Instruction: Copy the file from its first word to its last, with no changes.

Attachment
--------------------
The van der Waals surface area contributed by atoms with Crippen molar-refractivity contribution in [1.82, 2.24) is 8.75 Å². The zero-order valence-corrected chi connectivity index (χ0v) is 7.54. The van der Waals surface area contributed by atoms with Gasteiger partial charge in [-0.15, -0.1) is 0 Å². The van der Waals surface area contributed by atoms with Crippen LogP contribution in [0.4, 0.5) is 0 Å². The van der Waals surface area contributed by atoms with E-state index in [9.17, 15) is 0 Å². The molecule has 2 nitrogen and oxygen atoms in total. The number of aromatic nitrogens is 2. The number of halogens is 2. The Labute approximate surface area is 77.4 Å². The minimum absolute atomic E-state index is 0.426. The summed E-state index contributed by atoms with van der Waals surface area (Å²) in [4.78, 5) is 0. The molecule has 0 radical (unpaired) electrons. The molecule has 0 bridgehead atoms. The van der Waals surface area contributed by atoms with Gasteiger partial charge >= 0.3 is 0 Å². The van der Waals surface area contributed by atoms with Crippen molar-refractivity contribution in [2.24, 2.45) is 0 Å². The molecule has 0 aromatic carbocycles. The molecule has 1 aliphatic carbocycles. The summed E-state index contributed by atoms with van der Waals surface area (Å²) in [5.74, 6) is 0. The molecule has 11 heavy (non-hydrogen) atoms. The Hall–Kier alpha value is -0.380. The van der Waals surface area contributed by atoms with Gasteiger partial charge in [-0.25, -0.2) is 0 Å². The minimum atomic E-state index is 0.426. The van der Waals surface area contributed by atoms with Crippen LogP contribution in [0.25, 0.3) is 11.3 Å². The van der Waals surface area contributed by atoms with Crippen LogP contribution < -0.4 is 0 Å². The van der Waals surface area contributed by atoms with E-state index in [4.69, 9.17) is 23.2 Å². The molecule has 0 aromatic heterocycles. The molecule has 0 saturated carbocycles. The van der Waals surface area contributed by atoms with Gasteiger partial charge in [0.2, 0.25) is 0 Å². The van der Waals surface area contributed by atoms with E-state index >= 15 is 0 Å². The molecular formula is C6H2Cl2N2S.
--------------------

The van der Waals surface area contributed by atoms with Crippen molar-refractivity contribution in [1.82, 2.24) is 8.75 Å². The zero-order valence-corrected chi connectivity index (χ0v) is 7.54. The van der Waals surface area contributed by atoms with Gasteiger partial charge in [-0.15, -0.1) is 0 Å². The van der Waals surface area contributed by atoms with Crippen LogP contribution in [0.4, 0.5) is 0 Å². The van der Waals surface area contributed by atoms with E-state index in [9.17, 15) is 0 Å². The molecule has 2 nitrogen and oxygen atoms in total. The number of aromatic nitrogens is 2. The number of halogens is 2. The Labute approximate surface area is 77.4 Å². The minimum absolute atomic E-state index is 0.426. The summed E-state index contributed by atoms with van der Waals surface area (Å²) in [4.78, 5) is 0. The molecule has 0 radical (unpaired) electrons. The molecule has 0 bridgehead atoms. The van der Waals surface area contributed by atoms with Gasteiger partial charge >= 0.3 is 0 Å². The van der Waals surface area contributed by atoms with Crippen molar-refractivity contribution in [2.24, 2.45) is 0 Å². The molecule has 0 aromatic carbocycles. The molecule has 1 aliphatic carbocycles. The summed E-state index contributed by atoms with van der Waals surface area (Å²) in [5.74, 6) is 0. The molecule has 11 heavy (non-hydrogen) atoms. The Hall–Kier alpha value is -0.380. The van der Waals surface area contributed by atoms with Gasteiger partial charge in [-0.25, -0.2) is 0 Å². The minimum atomic E-state index is 0.426. The van der Waals surface area contributed by atoms with Crippen LogP contribution in [0.25, 0.3) is 11.3 Å². The van der Waals surface area contributed by atoms with Crippen LogP contribution < -0.4 is 0 Å². The van der Waals surface area contributed by atoms with E-state index in [4.69, 9.17) is 23.2 Å². The molecule has 0 aromatic heterocycles. The molecule has 0 saturated carbocycles. The van der Waals surface area contributed by atoms with Gasteiger partial charge in [0.2, 0.25) is 0 Å². The van der Waals surface area contributed by atoms with E-state index >= 15 is 0 Å². The molecular formula is C6H2Cl2N2S.